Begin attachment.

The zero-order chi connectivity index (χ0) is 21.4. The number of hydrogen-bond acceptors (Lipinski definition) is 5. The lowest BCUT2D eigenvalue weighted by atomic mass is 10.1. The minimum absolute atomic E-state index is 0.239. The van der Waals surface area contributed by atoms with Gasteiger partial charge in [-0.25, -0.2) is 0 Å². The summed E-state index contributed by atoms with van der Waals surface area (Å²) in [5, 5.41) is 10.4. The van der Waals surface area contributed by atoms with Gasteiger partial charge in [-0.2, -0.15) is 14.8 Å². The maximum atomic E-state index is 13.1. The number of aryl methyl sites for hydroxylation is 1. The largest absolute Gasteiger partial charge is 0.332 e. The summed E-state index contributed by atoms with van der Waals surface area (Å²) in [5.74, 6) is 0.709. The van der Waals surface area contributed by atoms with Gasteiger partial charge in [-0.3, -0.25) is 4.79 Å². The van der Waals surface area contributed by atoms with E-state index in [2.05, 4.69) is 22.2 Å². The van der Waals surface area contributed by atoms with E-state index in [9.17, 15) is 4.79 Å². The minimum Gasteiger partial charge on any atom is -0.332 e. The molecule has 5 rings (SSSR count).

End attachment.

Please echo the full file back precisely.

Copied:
The zero-order chi connectivity index (χ0) is 21.4. The number of hydrogen-bond acceptors (Lipinski definition) is 5. The lowest BCUT2D eigenvalue weighted by atomic mass is 10.1. The minimum absolute atomic E-state index is 0.239. The van der Waals surface area contributed by atoms with Gasteiger partial charge in [-0.25, -0.2) is 0 Å². The summed E-state index contributed by atoms with van der Waals surface area (Å²) in [5, 5.41) is 10.4. The van der Waals surface area contributed by atoms with Gasteiger partial charge in [-0.2, -0.15) is 14.8 Å². The maximum atomic E-state index is 13.1. The number of aryl methyl sites for hydroxylation is 1. The largest absolute Gasteiger partial charge is 0.332 e. The summed E-state index contributed by atoms with van der Waals surface area (Å²) in [5.74, 6) is 0.709. The van der Waals surface area contributed by atoms with Gasteiger partial charge in [-0.3, -0.25) is 4.79 Å². The van der Waals surface area contributed by atoms with E-state index in [2.05, 4.69) is 22.2 Å². The van der Waals surface area contributed by atoms with E-state index in [9.17, 15) is 4.79 Å². The minimum Gasteiger partial charge on any atom is -0.332 e. The molecule has 5 rings (SSSR count).